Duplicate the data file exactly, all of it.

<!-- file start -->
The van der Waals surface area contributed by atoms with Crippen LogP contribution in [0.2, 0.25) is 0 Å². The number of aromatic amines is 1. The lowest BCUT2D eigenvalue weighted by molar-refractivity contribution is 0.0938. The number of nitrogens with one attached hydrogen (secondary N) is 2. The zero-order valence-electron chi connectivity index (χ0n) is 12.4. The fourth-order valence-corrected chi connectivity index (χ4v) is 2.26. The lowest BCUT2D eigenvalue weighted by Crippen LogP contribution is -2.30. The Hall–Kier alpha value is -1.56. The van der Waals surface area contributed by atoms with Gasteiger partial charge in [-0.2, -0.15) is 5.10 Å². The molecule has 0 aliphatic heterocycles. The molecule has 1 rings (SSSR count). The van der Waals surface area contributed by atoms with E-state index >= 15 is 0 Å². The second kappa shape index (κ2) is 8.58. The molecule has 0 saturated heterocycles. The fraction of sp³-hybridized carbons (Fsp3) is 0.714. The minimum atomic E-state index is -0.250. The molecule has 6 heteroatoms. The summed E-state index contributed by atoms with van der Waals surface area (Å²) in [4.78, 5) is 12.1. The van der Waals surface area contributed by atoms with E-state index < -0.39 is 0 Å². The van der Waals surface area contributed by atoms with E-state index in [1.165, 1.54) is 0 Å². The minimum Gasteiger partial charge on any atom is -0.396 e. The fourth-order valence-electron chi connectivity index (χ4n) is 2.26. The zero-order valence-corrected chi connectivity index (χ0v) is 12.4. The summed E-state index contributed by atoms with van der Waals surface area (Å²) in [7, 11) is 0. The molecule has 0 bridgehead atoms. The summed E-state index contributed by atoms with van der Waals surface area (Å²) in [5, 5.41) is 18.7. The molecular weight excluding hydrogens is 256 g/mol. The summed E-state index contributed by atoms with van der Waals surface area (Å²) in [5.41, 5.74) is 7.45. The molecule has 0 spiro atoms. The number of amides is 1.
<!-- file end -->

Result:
The van der Waals surface area contributed by atoms with Crippen LogP contribution in [0.2, 0.25) is 0 Å². The number of aromatic amines is 1. The lowest BCUT2D eigenvalue weighted by molar-refractivity contribution is 0.0938. The number of nitrogens with one attached hydrogen (secondary N) is 2. The zero-order valence-electron chi connectivity index (χ0n) is 12.4. The fourth-order valence-corrected chi connectivity index (χ4v) is 2.26. The lowest BCUT2D eigenvalue weighted by Crippen LogP contribution is -2.30. The Hall–Kier alpha value is -1.56. The van der Waals surface area contributed by atoms with Gasteiger partial charge in [-0.2, -0.15) is 5.10 Å². The molecule has 0 aliphatic heterocycles. The molecule has 1 rings (SSSR count). The van der Waals surface area contributed by atoms with E-state index >= 15 is 0 Å². The second kappa shape index (κ2) is 8.58. The molecule has 0 saturated heterocycles. The fraction of sp³-hybridized carbons (Fsp3) is 0.714. The minimum atomic E-state index is -0.250. The molecule has 6 heteroatoms. The summed E-state index contributed by atoms with van der Waals surface area (Å²) in [4.78, 5) is 12.1. The van der Waals surface area contributed by atoms with E-state index < -0.39 is 0 Å². The van der Waals surface area contributed by atoms with E-state index in [1.165, 1.54) is 0 Å². The minimum Gasteiger partial charge on any atom is -0.396 e. The fourth-order valence-electron chi connectivity index (χ4n) is 2.26. The zero-order valence-corrected chi connectivity index (χ0v) is 12.4. The summed E-state index contributed by atoms with van der Waals surface area (Å²) in [7, 11) is 0. The molecule has 0 bridgehead atoms. The summed E-state index contributed by atoms with van der Waals surface area (Å²) in [5, 5.41) is 18.7. The molecular weight excluding hydrogens is 256 g/mol. The summed E-state index contributed by atoms with van der Waals surface area (Å²) in [5.41, 5.74) is 7.45. The molecule has 0 spiro atoms. The number of amides is 1.